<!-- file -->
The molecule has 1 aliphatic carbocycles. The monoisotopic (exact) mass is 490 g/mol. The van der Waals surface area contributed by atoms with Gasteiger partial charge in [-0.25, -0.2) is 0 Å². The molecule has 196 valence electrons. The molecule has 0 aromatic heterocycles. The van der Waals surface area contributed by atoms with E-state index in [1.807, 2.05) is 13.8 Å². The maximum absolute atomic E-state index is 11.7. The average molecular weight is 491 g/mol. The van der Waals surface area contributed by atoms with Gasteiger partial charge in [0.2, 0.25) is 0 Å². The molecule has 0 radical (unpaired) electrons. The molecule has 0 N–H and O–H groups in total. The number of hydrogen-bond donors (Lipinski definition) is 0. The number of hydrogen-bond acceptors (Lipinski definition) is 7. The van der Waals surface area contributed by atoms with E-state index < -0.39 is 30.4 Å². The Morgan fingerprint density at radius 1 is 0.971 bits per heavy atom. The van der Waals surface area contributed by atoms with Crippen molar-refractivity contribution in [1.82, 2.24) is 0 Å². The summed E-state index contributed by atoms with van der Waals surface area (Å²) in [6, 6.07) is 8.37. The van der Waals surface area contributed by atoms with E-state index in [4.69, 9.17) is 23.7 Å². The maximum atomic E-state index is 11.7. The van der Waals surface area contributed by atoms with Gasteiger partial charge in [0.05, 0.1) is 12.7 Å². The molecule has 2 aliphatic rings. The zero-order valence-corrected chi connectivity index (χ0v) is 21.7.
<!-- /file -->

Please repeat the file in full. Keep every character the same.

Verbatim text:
The molecule has 1 aliphatic carbocycles. The monoisotopic (exact) mass is 490 g/mol. The van der Waals surface area contributed by atoms with Gasteiger partial charge in [-0.25, -0.2) is 0 Å². The molecule has 196 valence electrons. The molecule has 0 aromatic heterocycles. The van der Waals surface area contributed by atoms with E-state index in [1.807, 2.05) is 13.8 Å². The maximum absolute atomic E-state index is 11.7. The average molecular weight is 491 g/mol. The van der Waals surface area contributed by atoms with Gasteiger partial charge in [0.2, 0.25) is 0 Å². The molecule has 0 radical (unpaired) electrons. The molecule has 0 N–H and O–H groups in total. The number of hydrogen-bond donors (Lipinski definition) is 0. The number of hydrogen-bond acceptors (Lipinski definition) is 7. The van der Waals surface area contributed by atoms with E-state index < -0.39 is 30.4 Å². The Morgan fingerprint density at radius 1 is 0.971 bits per heavy atom. The van der Waals surface area contributed by atoms with Crippen molar-refractivity contribution in [1.82, 2.24) is 0 Å². The summed E-state index contributed by atoms with van der Waals surface area (Å²) in [6, 6.07) is 8.37. The van der Waals surface area contributed by atoms with E-state index in [4.69, 9.17) is 23.7 Å². The maximum atomic E-state index is 11.7. The van der Waals surface area contributed by atoms with Gasteiger partial charge in [0.05, 0.1) is 12.7 Å². The molecule has 2 aliphatic rings. The zero-order valence-corrected chi connectivity index (χ0v) is 21.7.